bujaki

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Jose Ortiz-Marrero
One minor correction in an outstanding review. The spelling of the actress Raquel Revueltas has an "s" at the end of her last name.
Anecdote: This actress, while married, visited Fidel Castro in prison and he sired a daughter with her. The daughter was initially recognized by Raquel's husband until it became too clear that she was so beautiful and couldn't be his. Furthermore, Castro bestowed many favors on the daughter. So the husband left Cuba and his wife and non-daughter behind.
Great actress, BTW.
 

Leif_sauce

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Leif
Is there a reason why there's never anything written in the Video section of each review? Also, I don't think Criterion put HDR on this, which is a shame. Why they would release this and the Apu trilogy without HDR is beyond me.
 

Peter Apruzzese

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Peter Apruzzese
Is there a reason why there's never anything written in the Video section of each review? Also, I don't think Criterion put HDR on this, which is a shame. Why they would release this and the Apu trilogy without HDR is beyond me.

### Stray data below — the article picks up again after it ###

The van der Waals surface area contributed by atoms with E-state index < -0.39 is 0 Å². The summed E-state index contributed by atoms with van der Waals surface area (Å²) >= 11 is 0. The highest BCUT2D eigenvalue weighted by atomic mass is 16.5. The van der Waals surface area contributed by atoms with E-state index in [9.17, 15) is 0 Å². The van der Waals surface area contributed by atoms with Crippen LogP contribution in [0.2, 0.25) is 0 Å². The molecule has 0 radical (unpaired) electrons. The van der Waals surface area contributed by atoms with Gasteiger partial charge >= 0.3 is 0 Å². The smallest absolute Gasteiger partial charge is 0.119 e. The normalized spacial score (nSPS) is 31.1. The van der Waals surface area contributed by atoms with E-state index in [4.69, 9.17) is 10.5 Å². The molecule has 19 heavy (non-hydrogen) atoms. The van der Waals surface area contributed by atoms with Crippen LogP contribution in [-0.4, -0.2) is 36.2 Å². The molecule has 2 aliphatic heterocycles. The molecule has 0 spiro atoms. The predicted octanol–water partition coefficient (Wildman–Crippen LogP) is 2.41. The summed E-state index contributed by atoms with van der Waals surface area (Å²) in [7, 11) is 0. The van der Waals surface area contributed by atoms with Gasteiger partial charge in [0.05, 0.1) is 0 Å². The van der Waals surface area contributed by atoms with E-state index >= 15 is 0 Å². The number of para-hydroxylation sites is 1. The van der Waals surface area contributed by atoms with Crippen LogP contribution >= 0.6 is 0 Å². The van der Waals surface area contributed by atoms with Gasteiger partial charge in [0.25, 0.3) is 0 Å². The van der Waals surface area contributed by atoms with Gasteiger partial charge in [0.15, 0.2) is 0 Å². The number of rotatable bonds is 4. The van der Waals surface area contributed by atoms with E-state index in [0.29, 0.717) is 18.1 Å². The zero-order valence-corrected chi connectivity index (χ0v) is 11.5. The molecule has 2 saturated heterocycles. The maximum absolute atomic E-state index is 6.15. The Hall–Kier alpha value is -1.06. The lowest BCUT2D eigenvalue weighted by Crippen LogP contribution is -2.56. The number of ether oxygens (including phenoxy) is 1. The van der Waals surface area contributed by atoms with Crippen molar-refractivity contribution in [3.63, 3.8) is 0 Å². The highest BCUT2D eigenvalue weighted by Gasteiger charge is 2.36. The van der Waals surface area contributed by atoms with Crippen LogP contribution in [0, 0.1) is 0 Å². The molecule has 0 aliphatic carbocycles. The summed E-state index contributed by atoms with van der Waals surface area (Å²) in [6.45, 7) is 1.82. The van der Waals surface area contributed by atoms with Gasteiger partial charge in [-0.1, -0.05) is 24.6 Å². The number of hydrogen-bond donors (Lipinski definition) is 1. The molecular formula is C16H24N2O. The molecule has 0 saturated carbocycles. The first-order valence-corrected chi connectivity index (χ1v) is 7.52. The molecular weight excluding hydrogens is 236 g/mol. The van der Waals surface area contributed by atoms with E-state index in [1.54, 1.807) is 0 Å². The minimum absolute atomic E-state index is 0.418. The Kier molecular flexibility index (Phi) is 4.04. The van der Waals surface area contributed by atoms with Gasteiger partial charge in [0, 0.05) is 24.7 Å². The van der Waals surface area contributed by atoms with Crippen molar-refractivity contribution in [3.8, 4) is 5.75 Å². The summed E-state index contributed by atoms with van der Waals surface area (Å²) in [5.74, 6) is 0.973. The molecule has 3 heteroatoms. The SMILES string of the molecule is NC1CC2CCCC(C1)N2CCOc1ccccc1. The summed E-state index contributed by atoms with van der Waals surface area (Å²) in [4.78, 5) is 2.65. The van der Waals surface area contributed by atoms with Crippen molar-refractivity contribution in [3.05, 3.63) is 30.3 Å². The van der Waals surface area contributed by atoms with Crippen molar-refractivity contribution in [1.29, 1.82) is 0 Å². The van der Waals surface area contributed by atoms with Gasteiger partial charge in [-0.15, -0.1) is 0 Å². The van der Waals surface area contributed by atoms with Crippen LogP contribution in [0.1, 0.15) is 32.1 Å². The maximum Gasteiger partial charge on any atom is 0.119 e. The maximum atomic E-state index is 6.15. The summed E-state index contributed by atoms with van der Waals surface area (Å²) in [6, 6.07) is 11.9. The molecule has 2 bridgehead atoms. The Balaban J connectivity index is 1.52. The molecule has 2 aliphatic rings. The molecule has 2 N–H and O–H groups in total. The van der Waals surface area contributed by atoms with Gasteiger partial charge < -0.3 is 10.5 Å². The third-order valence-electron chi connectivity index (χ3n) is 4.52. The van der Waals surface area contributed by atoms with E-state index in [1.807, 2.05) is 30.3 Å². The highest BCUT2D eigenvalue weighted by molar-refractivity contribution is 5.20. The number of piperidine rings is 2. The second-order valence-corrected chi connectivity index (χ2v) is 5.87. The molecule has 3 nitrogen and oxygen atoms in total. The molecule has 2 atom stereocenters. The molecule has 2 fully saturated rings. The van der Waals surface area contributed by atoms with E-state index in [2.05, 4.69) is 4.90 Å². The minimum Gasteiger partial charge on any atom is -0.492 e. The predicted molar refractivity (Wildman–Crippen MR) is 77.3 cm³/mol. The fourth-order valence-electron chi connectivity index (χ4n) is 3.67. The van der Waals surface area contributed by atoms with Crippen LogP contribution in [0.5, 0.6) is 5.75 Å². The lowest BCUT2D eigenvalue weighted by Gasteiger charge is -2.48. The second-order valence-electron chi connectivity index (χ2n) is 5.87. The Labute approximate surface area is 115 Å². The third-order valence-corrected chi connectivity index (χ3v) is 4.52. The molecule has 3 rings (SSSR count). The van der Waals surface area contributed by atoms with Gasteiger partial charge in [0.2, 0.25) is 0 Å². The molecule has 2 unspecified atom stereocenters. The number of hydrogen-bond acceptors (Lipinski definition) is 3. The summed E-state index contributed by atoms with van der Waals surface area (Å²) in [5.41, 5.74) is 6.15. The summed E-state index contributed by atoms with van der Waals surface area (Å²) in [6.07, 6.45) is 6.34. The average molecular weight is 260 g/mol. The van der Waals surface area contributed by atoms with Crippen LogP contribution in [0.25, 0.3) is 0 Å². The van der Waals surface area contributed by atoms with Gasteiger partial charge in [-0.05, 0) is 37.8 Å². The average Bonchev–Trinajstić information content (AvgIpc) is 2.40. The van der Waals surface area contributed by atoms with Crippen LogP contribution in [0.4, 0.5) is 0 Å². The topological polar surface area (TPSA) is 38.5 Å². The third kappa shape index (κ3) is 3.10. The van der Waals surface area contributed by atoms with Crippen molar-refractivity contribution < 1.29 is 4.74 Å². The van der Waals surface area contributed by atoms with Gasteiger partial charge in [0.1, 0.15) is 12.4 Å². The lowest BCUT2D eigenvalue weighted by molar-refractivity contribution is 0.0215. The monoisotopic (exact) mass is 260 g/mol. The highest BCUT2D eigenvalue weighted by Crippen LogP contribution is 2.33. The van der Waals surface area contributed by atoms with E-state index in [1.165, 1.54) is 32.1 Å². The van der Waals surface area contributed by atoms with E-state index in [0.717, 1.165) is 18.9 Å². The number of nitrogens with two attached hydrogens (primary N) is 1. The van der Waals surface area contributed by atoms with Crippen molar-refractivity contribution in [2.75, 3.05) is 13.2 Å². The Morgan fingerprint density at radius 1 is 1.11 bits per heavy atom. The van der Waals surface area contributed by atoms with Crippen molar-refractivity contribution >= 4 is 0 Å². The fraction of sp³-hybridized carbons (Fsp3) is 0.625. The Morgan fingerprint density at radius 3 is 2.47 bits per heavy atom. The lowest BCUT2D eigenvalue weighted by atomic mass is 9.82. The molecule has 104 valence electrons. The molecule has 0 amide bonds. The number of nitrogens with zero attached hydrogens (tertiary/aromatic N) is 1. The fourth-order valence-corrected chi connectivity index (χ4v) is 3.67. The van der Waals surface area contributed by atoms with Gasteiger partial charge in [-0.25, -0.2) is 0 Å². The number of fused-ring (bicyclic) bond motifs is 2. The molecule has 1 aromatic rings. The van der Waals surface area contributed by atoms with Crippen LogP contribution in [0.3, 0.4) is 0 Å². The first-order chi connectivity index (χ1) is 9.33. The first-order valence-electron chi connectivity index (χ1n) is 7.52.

The review states:

The film is presented in its original 1:33:1 aspect ratio, taken from a brand new 4K transfer created from a 35mm fine grain positive for this release; on the UHD Blu-ray disc, the movie is presented in HDR, while the Blu-ray disc accompanying this release presents the movie in SDR. Film grain, gray scale and fine details are all presented faithfully with minimal cases of scratches, tears and dirt present on the transfer. This UHD Blu-ray release is likely the best the movie will ever look on home video.